Sheriff Mack Touts Second Amendment
By Mike A. Bozarth
Former Sheriff Richard Mack spoke to a large crowd last Thursday evening at a meeting of the St. Joe Tea Party Patriots.
Mack, a former sheriff of Graham County, Arizona, has authored several books, and is a strong guns rights advocate. He was the first sheriff to sue the federal government over the “Brady Act.”
Mack now leads the Constitutional Sheriffs and Police Officers Association (cspoa.org), with over 500 members.
He encouraged tea party members to support the issue of state sovereignty. “The federal government is not our boss, because we created the federal government,” Mack said. “They did not create us.”
Sheriff Mack believes states needs to take a stand against the federal government. He favors effors efforts by legislatures and local sheriffs to nullify federal laws they find objectionable to their oath of office.
“The federal government has no authority over county sheriffs,” he said. “If any sheriff or county official–if they’re going to keep their oath–will stand against incursions of the federal government.”
“The state of Missouri is soverign, we can tell the federal government to leave us alone, stay out, take your money with you and go back to Washington,” Mack said.
“The greatest threat to our Constitutional freedom is our own federal government–with the complicity of the United Nations,” he said.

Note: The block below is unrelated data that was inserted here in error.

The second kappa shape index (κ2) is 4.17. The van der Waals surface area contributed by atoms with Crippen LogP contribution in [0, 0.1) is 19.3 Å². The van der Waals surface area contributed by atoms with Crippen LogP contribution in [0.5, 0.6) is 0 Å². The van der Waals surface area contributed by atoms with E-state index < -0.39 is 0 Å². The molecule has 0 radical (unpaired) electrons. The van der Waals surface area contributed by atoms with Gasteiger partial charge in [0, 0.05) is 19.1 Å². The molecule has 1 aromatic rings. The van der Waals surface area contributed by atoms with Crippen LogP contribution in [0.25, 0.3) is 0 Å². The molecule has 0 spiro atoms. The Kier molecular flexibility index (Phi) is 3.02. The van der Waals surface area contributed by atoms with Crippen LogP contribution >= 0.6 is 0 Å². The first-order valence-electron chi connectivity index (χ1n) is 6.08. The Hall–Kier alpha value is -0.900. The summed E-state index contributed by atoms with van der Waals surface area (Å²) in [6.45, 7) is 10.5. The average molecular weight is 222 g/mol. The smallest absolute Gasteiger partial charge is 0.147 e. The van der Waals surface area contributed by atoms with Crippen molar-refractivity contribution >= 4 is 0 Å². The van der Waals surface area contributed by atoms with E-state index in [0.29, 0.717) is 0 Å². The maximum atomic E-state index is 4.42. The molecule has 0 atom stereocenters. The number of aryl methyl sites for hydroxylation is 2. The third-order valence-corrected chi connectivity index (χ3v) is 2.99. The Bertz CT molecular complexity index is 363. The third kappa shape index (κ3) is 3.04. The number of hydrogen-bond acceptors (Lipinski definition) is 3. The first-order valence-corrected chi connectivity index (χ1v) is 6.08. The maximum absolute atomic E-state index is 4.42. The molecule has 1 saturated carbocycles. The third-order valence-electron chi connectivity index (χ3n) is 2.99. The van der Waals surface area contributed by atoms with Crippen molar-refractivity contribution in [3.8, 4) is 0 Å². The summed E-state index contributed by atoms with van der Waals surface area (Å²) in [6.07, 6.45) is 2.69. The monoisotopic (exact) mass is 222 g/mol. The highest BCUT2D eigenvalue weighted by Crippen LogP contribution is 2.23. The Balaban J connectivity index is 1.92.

“The Founders said the Second Amendment shall not be infringed.” Sheriff Mack said. That’s pretty strong language.
Buchanan County Presiding Com-missioner R.T. Turner also spoke at the tea party meeting, held at the East Hills Library. He spoke briefly about the proposed ambulance district sales tax that will appear on the November ballot. He said he would come back to the tea party meeting next month to explain it more.
State Rep. Delus Johnson (R-St. Joseph) spoke to the group about H.B. 253. That bill would have decreased the Missouri Income Tax for corporations and individuals over time, and replace it with a sales tax. “People are doing business with a tax code that is over 100 years old,” he said.
Rep. Johnson said he was a co-sponsor of H.B. 436–the Second Amend-ment Preservation Act. “We have to let the federal government know wer’re not going to go along with losing our gun rights.”
Rep. Johnson favored overriding the governor’s veto of both HB 253 and HB 436.